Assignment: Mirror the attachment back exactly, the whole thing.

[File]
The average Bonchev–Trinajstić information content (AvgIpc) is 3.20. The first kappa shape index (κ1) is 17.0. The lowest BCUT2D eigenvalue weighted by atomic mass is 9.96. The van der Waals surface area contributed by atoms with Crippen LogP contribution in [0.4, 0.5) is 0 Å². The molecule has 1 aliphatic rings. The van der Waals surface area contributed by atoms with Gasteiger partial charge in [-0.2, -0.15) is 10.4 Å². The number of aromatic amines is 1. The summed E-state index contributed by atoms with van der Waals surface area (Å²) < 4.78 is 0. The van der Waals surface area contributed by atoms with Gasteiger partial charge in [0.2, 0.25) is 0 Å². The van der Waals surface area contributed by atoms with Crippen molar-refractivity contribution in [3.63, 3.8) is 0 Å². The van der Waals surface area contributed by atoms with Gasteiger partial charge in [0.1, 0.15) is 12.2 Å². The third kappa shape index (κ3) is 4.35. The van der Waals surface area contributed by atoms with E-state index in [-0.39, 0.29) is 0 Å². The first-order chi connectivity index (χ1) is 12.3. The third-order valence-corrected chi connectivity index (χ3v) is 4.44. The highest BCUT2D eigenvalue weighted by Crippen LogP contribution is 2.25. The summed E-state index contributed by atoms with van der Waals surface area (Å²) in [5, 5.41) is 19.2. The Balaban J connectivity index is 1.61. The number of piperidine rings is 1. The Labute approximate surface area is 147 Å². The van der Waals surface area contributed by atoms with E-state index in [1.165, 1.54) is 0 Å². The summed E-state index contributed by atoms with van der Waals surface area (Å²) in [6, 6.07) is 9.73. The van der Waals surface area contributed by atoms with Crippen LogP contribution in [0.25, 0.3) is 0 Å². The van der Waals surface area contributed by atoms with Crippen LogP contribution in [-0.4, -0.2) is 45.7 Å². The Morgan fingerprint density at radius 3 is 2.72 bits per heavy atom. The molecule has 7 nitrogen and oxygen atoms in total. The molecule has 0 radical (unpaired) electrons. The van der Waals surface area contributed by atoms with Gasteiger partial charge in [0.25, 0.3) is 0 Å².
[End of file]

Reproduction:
The average Bonchev–Trinajstić information content (AvgIpc) is 3.20. The first kappa shape index (κ1) is 17.0. The lowest BCUT2D eigenvalue weighted by atomic mass is 9.96. The van der Waals surface area contributed by atoms with Crippen LogP contribution in [0.4, 0.5) is 0 Å². The molecule has 1 aliphatic rings. The van der Waals surface area contributed by atoms with Gasteiger partial charge in [-0.2, -0.15) is 10.4 Å². The number of aromatic amines is 1. The summed E-state index contributed by atoms with van der Waals surface area (Å²) < 4.78 is 0. The van der Waals surface area contributed by atoms with Gasteiger partial charge in [0.2, 0.25) is 0 Å². The van der Waals surface area contributed by atoms with Crippen molar-refractivity contribution in [3.63, 3.8) is 0 Å². The van der Waals surface area contributed by atoms with Gasteiger partial charge in [0.1, 0.15) is 12.2 Å². The third kappa shape index (κ3) is 4.35. The van der Waals surface area contributed by atoms with E-state index in [-0.39, 0.29) is 0 Å². The first-order chi connectivity index (χ1) is 12.3. The third-order valence-corrected chi connectivity index (χ3v) is 4.44. The highest BCUT2D eigenvalue weighted by Crippen LogP contribution is 2.25. The summed E-state index contributed by atoms with van der Waals surface area (Å²) in [5, 5.41) is 19.2. The Balaban J connectivity index is 1.61. The number of piperidine rings is 1. The Labute approximate surface area is 147 Å². The van der Waals surface area contributed by atoms with E-state index in [1.165, 1.54) is 0 Å². The summed E-state index contributed by atoms with van der Waals surface area (Å²) in [6, 6.07) is 9.73. The van der Waals surface area contributed by atoms with Crippen LogP contribution in [0.25, 0.3) is 0 Å². The van der Waals surface area contributed by atoms with Crippen LogP contribution in [-0.4, -0.2) is 45.7 Å². The Morgan fingerprint density at radius 3 is 2.72 bits per heavy atom. The molecule has 7 nitrogen and oxygen atoms in total. The molecule has 0 radical (unpaired) electrons. The van der Waals surface area contributed by atoms with Gasteiger partial charge in [0.25, 0.3) is 0 Å².